American Opportunity Credit| Lifetime Learning
The American Opportunity Credit
The American Opportunity Tax Credit modifies the existing Hope Credit for tax years 2009 and 2010 under ARRA. The credit was extended to apply for tax years 2011 and 2012 by the Tax Relief and Job Creation Act of 2010. The new credit makes the Hope Credit available to a broader range of taxpayers, including many with higher incomes and those who owe no tax. It also adds required course materials to the list of qualifying expenses and allows the credit to be claimed for four post-secondary education years instead of two. Many of those eligible will qualify for the maximum annual credit of $2,500 per student.
The full credit is available to individuals whose modified adjusted gross income is $80,000 or less, or $160,000 or less for married couples filing a joint return. The credit is phased out for taxpayers with incomes above these levels. These income limits are higher than under the existing Hope and Lifetime Learning Credits.
To claim this credit, the student must be enrolled at least half-time in a program leading to an undergraduate degree.
For more information on eligibility and claiming of the American Opportunity credit, consult IRS publication 970, entitled Tax Benefits for Education.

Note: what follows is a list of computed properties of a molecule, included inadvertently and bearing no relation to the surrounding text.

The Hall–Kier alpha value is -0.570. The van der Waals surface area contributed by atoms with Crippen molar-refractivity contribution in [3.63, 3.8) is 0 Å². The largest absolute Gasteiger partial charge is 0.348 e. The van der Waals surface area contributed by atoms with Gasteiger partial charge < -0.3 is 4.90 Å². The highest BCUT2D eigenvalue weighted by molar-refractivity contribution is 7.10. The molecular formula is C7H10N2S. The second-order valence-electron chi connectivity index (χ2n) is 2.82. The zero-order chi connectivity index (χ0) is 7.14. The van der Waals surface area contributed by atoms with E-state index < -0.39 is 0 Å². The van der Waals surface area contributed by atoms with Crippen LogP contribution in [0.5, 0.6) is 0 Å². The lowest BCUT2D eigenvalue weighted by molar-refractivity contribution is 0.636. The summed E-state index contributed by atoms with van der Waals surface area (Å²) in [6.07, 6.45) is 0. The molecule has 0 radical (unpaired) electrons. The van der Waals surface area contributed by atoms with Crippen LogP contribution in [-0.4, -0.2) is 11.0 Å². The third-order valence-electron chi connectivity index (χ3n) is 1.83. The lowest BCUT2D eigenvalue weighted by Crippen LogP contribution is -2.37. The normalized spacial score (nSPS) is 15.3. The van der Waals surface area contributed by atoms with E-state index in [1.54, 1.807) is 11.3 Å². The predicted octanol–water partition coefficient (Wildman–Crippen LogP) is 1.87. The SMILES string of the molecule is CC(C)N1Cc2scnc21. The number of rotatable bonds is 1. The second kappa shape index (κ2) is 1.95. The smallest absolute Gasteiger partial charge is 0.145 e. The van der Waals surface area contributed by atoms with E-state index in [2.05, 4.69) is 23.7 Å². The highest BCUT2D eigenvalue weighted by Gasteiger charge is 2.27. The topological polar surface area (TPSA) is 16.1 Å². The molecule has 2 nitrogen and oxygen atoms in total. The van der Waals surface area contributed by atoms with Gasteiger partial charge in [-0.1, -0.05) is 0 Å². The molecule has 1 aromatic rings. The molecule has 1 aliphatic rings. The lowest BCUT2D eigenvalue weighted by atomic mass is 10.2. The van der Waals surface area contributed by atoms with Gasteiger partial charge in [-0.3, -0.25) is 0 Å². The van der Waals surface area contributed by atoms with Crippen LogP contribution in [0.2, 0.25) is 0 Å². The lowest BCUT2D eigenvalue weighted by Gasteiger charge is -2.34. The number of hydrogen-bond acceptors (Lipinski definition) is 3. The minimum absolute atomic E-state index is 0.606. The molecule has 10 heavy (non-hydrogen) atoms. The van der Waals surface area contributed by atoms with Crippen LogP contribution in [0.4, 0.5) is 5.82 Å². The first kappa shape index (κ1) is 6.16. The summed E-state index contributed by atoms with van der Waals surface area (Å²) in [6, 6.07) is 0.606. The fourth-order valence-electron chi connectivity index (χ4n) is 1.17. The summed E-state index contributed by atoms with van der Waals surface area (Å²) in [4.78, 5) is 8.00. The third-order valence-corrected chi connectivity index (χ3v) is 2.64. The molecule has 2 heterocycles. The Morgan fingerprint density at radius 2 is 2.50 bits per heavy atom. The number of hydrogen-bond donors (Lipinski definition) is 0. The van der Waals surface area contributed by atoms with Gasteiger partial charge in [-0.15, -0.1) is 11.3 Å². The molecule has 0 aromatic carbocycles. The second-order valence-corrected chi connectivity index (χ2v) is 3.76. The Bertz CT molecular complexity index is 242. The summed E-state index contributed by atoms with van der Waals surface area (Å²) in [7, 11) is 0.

Lifetime Learning Tax Credit
This credit is available for all years of postsecondary education and for courses (even a single course) to acquire or improve job skills.
- The Lifetime Learning credit can only be used for tuition and fees. The credit can be claimed for 20 percent of the amount you pay (see maximum limits below).
- A taxpayer may claim a tax credit for 20% of up to $10,000 in a combination of tuition and fees. This equates to a $2,000 tax credit in 2009.
- The amount of the credit begins to phase out if your AGI is between $50,000 and $60,000 for a single return and between $100,000 and $120,000 for a joint return.
For additional more detailed information please consult IRS Publication 970 titled Tax Benefits for Education.
Tax Benefits for Education - IRS Information Center
Deductions, savings plans, and tax credits can help taxpayers with their educational expenses. Please visit the IRS website for more information by clicking here.